In a World of Speed and Power, Cormac McCarthy Wasn’t Afraid of Depth

The late novelist’s final books are ambitious portraits of the Western world and the human soul.

In the Middle Ages, there was a popular group of texts that made up the so-called contemptus mundi genre (which, loosely translated, could mean “how to develop a visceral disdain for the world”). One of the genre’s most famous works is Thomas à Kempis’s Imitation of Christ. These rather “Platonic” works, in the sense of being in the vein of the philosopher Plato, were intended to coach Christians toward holiness, teaching them how to pry their fingers loose from the throat of life and begin longing for heavenly, immaterial realities.

This was done through contemplating things that now seem off-putting to us: how treacherous people in the world are, how you were born in woe and will die in suffering, and all of the icky things about the human body. The goal was to drag those things we try to forget (mainly the “Four Last Things”: death, judgment, heaven, and hell) out from the hiding places of our consciousness, lest we forget how fleeting, disappointing, and volatile this world ultimately is.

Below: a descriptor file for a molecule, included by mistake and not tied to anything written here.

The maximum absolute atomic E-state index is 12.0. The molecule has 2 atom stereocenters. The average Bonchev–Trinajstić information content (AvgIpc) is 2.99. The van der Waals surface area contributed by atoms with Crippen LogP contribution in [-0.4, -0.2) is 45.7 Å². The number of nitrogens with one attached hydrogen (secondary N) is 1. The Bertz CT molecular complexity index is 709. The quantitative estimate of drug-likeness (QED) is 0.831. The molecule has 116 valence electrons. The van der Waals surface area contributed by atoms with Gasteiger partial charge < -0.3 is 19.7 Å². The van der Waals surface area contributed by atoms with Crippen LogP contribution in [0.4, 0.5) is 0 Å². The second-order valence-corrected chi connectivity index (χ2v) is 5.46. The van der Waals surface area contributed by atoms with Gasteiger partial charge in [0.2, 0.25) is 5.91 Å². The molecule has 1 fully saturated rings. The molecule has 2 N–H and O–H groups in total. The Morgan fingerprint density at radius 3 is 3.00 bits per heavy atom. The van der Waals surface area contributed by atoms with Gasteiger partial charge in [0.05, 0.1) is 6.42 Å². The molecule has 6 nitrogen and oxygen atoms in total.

Just a couple of years ago, I would have considered the contempus mundi genre dead, with the possible exception of a brief revival in T. S. Eliot’s late religious poetry. But the late novelist Cormac McCarthy resurrected the genre in his final books, The Passenger and Stella Maris, which were released as a pair late last year.

Although the two books are less violent than The Road or Blood Meridian, they partly compensate for that with their raw language, crude jokes, suicidal longings, and graphic descriptions of incestuous sexual desire. McCarthy was no plaster angel, even in his later years. But even though McCarthy’s novels do deal frankly with these strong and off-putting …

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